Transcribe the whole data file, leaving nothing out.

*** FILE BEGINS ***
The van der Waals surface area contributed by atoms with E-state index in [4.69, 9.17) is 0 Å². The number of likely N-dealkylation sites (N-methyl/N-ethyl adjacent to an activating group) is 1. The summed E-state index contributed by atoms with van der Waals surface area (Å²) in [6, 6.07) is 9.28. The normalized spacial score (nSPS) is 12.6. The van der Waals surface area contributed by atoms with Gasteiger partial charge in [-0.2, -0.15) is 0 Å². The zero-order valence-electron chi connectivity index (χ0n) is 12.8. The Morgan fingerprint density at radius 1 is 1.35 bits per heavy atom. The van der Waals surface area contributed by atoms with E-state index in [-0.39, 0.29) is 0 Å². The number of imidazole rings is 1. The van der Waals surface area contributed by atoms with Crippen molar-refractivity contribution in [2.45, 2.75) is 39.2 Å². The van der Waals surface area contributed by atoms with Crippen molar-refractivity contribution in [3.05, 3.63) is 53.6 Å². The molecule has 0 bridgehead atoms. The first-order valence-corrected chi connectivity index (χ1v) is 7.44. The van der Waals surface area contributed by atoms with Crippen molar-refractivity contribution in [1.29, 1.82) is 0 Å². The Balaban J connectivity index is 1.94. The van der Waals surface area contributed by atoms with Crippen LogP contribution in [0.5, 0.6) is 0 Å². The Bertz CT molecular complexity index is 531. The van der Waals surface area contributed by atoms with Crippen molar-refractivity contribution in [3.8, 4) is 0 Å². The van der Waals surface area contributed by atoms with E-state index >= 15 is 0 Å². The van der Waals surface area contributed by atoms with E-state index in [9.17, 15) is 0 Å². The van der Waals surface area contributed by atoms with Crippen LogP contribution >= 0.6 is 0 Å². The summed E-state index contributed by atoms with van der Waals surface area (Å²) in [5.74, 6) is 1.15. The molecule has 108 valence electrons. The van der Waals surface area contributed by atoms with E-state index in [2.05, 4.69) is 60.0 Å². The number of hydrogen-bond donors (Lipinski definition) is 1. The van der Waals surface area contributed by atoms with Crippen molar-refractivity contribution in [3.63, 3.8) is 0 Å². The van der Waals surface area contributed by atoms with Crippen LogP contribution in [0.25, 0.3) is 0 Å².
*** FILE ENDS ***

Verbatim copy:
The van der Waals surface area contributed by atoms with E-state index in [4.69, 9.17) is 0 Å². The number of likely N-dealkylation sites (N-methyl/N-ethyl adjacent to an activating group) is 1. The summed E-state index contributed by atoms with van der Waals surface area (Å²) in [6, 6.07) is 9.28. The normalized spacial score (nSPS) is 12.6. The van der Waals surface area contributed by atoms with Gasteiger partial charge in [-0.2, -0.15) is 0 Å². The zero-order valence-electron chi connectivity index (χ0n) is 12.8. The Morgan fingerprint density at radius 1 is 1.35 bits per heavy atom. The van der Waals surface area contributed by atoms with E-state index in [-0.39, 0.29) is 0 Å². The number of imidazole rings is 1. The van der Waals surface area contributed by atoms with Crippen molar-refractivity contribution in [2.45, 2.75) is 39.2 Å². The van der Waals surface area contributed by atoms with Crippen molar-refractivity contribution in [3.05, 3.63) is 53.6 Å². The molecule has 0 bridgehead atoms. The first-order valence-corrected chi connectivity index (χ1v) is 7.44. The van der Waals surface area contributed by atoms with Crippen molar-refractivity contribution in [1.29, 1.82) is 0 Å². The Balaban J connectivity index is 1.94. The van der Waals surface area contributed by atoms with Crippen LogP contribution in [0.5, 0.6) is 0 Å². The Bertz CT molecular complexity index is 531. The van der Waals surface area contributed by atoms with Crippen molar-refractivity contribution in [3.8, 4) is 0 Å². The van der Waals surface area contributed by atoms with E-state index >= 15 is 0 Å². The van der Waals surface area contributed by atoms with E-state index in [9.17, 15) is 0 Å². The van der Waals surface area contributed by atoms with Crippen LogP contribution >= 0.6 is 0 Å². The summed E-state index contributed by atoms with van der Waals surface area (Å²) in [5.74, 6) is 1.15. The molecule has 108 valence electrons. The van der Waals surface area contributed by atoms with E-state index in [2.05, 4.69) is 60.0 Å². The number of hydrogen-bond donors (Lipinski definition) is 1. The van der Waals surface area contributed by atoms with Crippen molar-refractivity contribution in [3.63, 3.8) is 0 Å². The van der Waals surface area contributed by atoms with Crippen LogP contribution in [0.25, 0.3) is 0 Å².